By Danielle Gonnella, 2013-2014 Managing Editor
On March 24 the outcry over a plan to move the United States to five-day mail service grew louder, as thousands of union members from the National Association of Letter Carriers (“NALC”) rallied across the country to save Saturday delivery, and along with it an estimated 22,000 jobs. The rally was in response to the United States Postal Service’s February 5th announcement of a plan to cancel Saturday mail delivery in an attempt to save $2 billion annually. The change would take effect on August 5, and has been highly contested by both unions and Congress alike. The newly proposed plan would allow for continual delivery of mail to homes Monday through Friday, but would limit Saturday mail delivery to post boxes.
The announcement by the Postal Service comes in the wake of speculation that privatization of the institution is imminent. The Postal Service claimed a $15.9 billion dollar loss of revenue in 2012, citing Internet communications and increased competition from private agencies as the primary factors for the loss. At a news conference held on the issue, Postmaster General Patrick R. Donahoe said, “the American public understands the financial challenges of the Postal Service and supports these steps as a responsible and reasonable approach to improving our financial situation. The Postal Service has a responsibility to take the steps necessary to return to long-term financial stability and ensure the continued affordability of the U.S. Mail.”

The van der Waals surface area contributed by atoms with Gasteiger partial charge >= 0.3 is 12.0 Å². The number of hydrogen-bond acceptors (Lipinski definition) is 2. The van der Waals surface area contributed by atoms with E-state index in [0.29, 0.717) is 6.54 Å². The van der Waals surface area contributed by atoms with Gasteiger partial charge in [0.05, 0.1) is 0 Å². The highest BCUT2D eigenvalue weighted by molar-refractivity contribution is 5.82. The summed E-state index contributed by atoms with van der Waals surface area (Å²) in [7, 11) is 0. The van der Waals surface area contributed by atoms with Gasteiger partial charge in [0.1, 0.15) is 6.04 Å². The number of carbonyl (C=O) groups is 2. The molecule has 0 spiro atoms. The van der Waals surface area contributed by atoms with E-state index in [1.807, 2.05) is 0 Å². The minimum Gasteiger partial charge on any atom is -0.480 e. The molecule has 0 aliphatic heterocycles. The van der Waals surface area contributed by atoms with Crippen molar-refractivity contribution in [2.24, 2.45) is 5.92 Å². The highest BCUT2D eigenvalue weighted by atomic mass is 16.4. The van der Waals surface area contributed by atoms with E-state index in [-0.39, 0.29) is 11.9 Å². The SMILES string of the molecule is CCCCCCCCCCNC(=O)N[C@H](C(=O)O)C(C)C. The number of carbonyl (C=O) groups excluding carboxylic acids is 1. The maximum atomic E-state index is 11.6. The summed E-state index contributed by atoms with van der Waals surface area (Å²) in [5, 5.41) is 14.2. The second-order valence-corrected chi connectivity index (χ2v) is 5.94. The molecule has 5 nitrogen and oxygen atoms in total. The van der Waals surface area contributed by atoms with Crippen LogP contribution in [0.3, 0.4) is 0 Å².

Fredric Rolando, president of the NALC, commented that the move “flouts the will of Congress,” and categorized Postmaster General Donahoe’s plan to end Saturday delivery as, “a disastrous idea that would have a profoundly negative effect on the Postal Service and on millions of customers.” Rolando further contends that, “it would be particularly harmful to small businesses, rural communities, the elderly, the disabled and others who depend on Saturday delivery for commerce and communication.” Unlike the Postal Service, Rolando blames the Postal Accountability and Enhancement Act as one of the primary reason for the Postal Service’s financial straits. The Postal Accountability and Enhancement Act requires the Postal Service to set aside approximately $5.5 million annually, to fund future retiree health care benefits. According to Rolando this is completely unprecedented and has accounted for a substantial decrease in Postal Service revenue.
While the Postal Service does not feel that it is in need of Congressional authority to move ahead with its plan, a report from the U.S. Government Accountability Office believes that the Postmaster does need Congressional permission before the 5-day service could be implemented. While no law requires the agency to deliver mail to the American public six-days a week, Congress has enacted provisions requiring 6-day delivery of mail in every Postal Service appropriations act since fiscal year 1987. The current temporary budget put in place by Congress does include a provision to reject the Postal Service’s plan.